|Designer(s)||Thomas Vuarchex and Pierric Yakovenko|
|Publication date||since 1991|
|Players||2 or more|
|Skill(s) required||Patience, speed, judgement, reflexes|
Jungle Speed is a card game created by Thomas Vuarchex and Pierric Yakovenko in 1991. First self-published and now published by Asmodee Editions, it is played with non-standard playing cards. An expansion and all-in set have been published, making the game even more challenging.
The game revolves around matching cards with identical symbols, and it has some similarities to the game Snap. The similarities between some of the symbols, as well as some of the extra rules, make the game rather challenging.
Cards are shuffled and dealt to each player face down, ensuring that all players have an equal number of cards in their stacks. A wooden cylinder called a Totem is placed in the center of the table, equidistant from all players. Any remaining cards that cannot be distributed equitably are placed under the totem in an area known as the Pot. Players take turns playing the top card from their stacks in a clockwise rotation. Each player does this by flipping their card over in the direction of their opponents, so that their opponents get the first glance at their card to avoid unfair advantage. The card is then quickly placed in front of the player's pile. Thus players form discard piles in front of their piles of cards as the game progresses. When a player plays a card that matches the symbol of another player's top card, the two players must duel to grab the totem in the center as quickly as possible. The loser of the duel takes both players' played cards (their discard pile plus the card currently in play), as well as any cards in the pot, and places them at the bottom of his deck. The loser of the round plays the next card.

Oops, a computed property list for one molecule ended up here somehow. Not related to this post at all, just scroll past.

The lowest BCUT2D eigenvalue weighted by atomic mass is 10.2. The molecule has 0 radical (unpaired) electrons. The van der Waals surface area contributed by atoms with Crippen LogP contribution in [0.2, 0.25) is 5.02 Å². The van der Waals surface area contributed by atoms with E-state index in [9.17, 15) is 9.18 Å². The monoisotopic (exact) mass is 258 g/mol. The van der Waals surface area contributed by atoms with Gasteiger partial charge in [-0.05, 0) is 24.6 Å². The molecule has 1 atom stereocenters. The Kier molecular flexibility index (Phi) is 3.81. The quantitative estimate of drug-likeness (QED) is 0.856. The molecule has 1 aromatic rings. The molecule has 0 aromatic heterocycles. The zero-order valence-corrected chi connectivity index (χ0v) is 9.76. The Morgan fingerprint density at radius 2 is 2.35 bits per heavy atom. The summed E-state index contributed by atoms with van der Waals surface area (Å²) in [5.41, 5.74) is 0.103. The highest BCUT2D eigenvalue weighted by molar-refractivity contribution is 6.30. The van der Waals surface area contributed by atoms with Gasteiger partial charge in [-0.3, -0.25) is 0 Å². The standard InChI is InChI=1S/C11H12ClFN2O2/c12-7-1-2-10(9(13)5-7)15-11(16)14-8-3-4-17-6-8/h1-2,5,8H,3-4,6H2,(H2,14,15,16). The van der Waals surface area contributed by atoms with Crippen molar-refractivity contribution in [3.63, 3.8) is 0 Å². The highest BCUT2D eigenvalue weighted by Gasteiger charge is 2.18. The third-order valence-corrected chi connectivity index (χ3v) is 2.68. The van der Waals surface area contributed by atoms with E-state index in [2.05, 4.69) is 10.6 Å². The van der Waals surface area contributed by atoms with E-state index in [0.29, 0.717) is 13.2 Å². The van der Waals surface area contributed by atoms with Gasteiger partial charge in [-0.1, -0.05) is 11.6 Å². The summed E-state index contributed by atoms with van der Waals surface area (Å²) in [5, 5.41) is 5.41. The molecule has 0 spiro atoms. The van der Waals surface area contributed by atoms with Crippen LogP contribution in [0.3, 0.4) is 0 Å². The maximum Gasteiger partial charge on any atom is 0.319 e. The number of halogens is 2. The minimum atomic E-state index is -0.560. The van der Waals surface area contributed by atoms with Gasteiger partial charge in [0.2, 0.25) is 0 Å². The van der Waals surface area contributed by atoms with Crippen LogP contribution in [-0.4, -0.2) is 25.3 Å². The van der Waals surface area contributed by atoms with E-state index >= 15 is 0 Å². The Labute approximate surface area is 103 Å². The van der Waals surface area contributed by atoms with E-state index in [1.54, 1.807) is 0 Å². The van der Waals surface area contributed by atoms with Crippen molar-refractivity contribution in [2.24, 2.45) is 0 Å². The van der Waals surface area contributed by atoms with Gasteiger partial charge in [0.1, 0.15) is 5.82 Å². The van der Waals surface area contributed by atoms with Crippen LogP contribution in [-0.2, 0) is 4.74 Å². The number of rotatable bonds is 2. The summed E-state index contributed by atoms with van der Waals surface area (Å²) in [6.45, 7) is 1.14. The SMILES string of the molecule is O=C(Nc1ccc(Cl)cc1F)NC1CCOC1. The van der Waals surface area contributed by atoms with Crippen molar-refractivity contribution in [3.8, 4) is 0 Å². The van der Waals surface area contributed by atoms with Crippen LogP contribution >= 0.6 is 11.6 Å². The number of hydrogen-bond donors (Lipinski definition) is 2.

There are also three special effect cards that come into play.
- Fast Grab: Blue arrows pointing inwards. All players may reach for the totem. The player who successfully grabs the totem puts his discarded cards in the pot and plays the next round.
- All Flip: Blue arrows pointing outwards. The player who plays this card counts to three. On three, all players play a card simultaneously, with any other special cards having their effect. In the event this causes a duel between three or more players, the winner of the round may choose who the loser will be, or what duel type he/she played for. Any additional duels left over are void for the next round.
- Color Match: Multicolored arrows pointing inwards. For the remainder of the round (i.e. while the card is still exposed), duels are based on matching colors, and symbol duels do not apply. Once the round ends, normal play resumes. Not used in games with three players or less.
If a player commits one of the following errors, or Fouls, he/she must take all the cards currently in play (the discard piles of all the other players plus all the cards in the pot) and place them at the bottom of their deck.
- Grabbing the totem when you are not supposed to according to the active rules. This is the most common error, due to several symbols being similar to each other.
- Knocking over, dropping, or otherwise disturbing the totem
- Uncovering the top card towards him/herself
- Using violence against other players to obtain the totem (e.g. knocking an opponent's hand away, blocking their access to the totem, a knee in the box,etc.)